The finding that compartmentalized transfection leads to distal axon-specific mRNA knock-down suggests that siRNA that is transfected into axons functions locally and is not transported into proximal axons or cell bodies. To further examine the basis for the spatially restricted action of siRNA, we transfected FITC-labeled control siRNA into the side chamber and examined the lateral diffusion of these siRNA after 48 h. In these experiments, FITC-labeled siRNA appeared as fluorescent puncta throughout the distal axons, with minimal transport into proximal axons (Fig. 2P,Q). Indeed, fluorescent siRNA does not traverse the 1 mm width of the partition and is only detected up to 20 μm beyond the edge of the partition facing the side compartment. Thus, siRNA appears to be incorporated into relative immobile punctate structures within axons, and does not diffuse throughout the axons, which may account for the observed spatial specificity of RNAi in axons. siRNA that is not incorporated into ribonucleoprotein structures may be too unstable to be retrogradely trafficked over the time period of these experiments. Together, the ability of axonally transfected RhoA-specific siRNA to specifically induce knock-down of RhoA protein and mRNA indicates that functional RISC complexes can form, be recruited to RhoA transcripts, and elicit RhoA mRNA degradation in axons.
Axon-specific knock-down of RhoA mRNA blocks Sema3A-mediated growth cone collapse
Axonal RhoA mRNA transcripts have been implicated in Sema3A-mediated growth cone collapse (Wu et al., 2005). In this study, the role of axonally localized RhoA transcripts was addressed by using siRNA to knock down entire neuronal RhoA levels, and then by infecting these neurons with Sindbis viral constructs that expressed heterologous RhoA transcripts that lacked axonal targeting elements. In these neurons, RhoA mRNA was limited to the cell body, and Sema3A exhibited markedly diminished growth cone collapsing activity (Wu et al., 2005). This approach required generation of RhoA transcripts that were both incapable of being targeted to axons and which were resistant to the siRNA used to knock down endogenous RhoA mRNA. Conceivably, compartmentalized siRNA transfection to obtain axon-specific RhoA knock-down could allow a more straightforward assessment of the role of RhoA in growth cone collapse. Thus, we transfected RhoA siRNA into one side compartment and a control, nontargeting siRNA into the other side compartment and monitored Sema3A-dependent growth cone collapse 48 h later. In axons transfected with RhoA siRNA, baseline collapse rates were significantly reduced, and Sema3A-dependent collapse was markedly diminished, whereas in axons transfected with control siRNA, Sema3A exhibited normal levels of growth cone collapse (Fig. 2S). These studies indicate that axonal RhoA mRNA is required for the ability of Sema3A to induce growth cone collapse.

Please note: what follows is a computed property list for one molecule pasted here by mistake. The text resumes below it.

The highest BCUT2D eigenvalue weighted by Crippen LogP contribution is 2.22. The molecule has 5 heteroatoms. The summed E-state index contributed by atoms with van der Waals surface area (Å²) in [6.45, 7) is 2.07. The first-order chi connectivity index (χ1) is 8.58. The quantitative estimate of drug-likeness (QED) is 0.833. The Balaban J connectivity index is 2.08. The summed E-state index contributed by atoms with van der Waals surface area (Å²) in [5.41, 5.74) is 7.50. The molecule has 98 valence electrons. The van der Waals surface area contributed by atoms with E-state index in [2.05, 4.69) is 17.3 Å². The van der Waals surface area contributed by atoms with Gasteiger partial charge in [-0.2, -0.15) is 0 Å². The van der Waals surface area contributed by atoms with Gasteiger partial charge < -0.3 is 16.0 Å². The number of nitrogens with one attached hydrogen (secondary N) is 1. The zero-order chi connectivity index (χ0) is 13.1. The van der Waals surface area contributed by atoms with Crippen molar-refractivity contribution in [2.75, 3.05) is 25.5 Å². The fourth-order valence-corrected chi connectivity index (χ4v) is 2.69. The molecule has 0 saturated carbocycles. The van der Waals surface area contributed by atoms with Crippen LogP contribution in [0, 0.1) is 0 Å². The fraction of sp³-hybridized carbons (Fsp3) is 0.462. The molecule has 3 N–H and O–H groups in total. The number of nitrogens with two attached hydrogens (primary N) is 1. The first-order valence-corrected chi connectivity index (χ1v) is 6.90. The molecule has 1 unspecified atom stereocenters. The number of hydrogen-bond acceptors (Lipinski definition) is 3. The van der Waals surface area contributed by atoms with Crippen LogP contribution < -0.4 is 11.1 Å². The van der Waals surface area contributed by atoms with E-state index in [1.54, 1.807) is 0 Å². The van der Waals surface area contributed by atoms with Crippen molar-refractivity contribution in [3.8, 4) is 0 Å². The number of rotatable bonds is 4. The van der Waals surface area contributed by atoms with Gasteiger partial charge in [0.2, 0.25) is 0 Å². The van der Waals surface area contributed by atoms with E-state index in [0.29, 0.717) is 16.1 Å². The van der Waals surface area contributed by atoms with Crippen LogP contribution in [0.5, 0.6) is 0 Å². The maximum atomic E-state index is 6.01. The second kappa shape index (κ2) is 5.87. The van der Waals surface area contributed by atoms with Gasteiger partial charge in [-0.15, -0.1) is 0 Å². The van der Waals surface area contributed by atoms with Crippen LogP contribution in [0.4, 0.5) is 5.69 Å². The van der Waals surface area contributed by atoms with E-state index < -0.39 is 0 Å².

Intra-axonal mRNA translation has roles in numerous aspects of axonal development, but mechanisms by which extracellular signals regulate mRNA translation in axons are unknown. In this study we find that key proteins involved in the RNAi pathway are found in developing axons. Furthermore, we find that transfection of exogenous siRNA selectively into distal axons results in RNA silencing, suggesting that RISC complexes can assemble and function in axons. In addition to RhoA mRNA, other axonal transcripts can also be knocked down using compartmentalized siRNA transfection (L. J. Cox, U. Hengst and Jaffrey, unpublished observations). The observed mRNA knock-down is specific because control siRNAs fail to induce mRNA knock-down. Our data do not exclude, however, the possibility that mRNA knock-down might be mediated by a novel mechanism involving siRNA-induced retrograde trafficking of axonal mRNAs.
MicroRNAs mediate translational repression by inducing the formation of RISC complexes that contain components that are found in siRNA-induced RISC complexes (Mello and Conte, 2004). Our finding that RNAi machinery is present in developing axons and the ability of transfected siRNA to induce functional siRNA-containing RISC complexes raises the possibility that microRNA RISC complexes might also be able to form and have roles in mRNA translation in developing axons. Our finding that Dicer is present in axons raises the possibility that pre-microRNAs are processed in axons and that this processing may be a feature of intra-axonal mRNA translational regulation.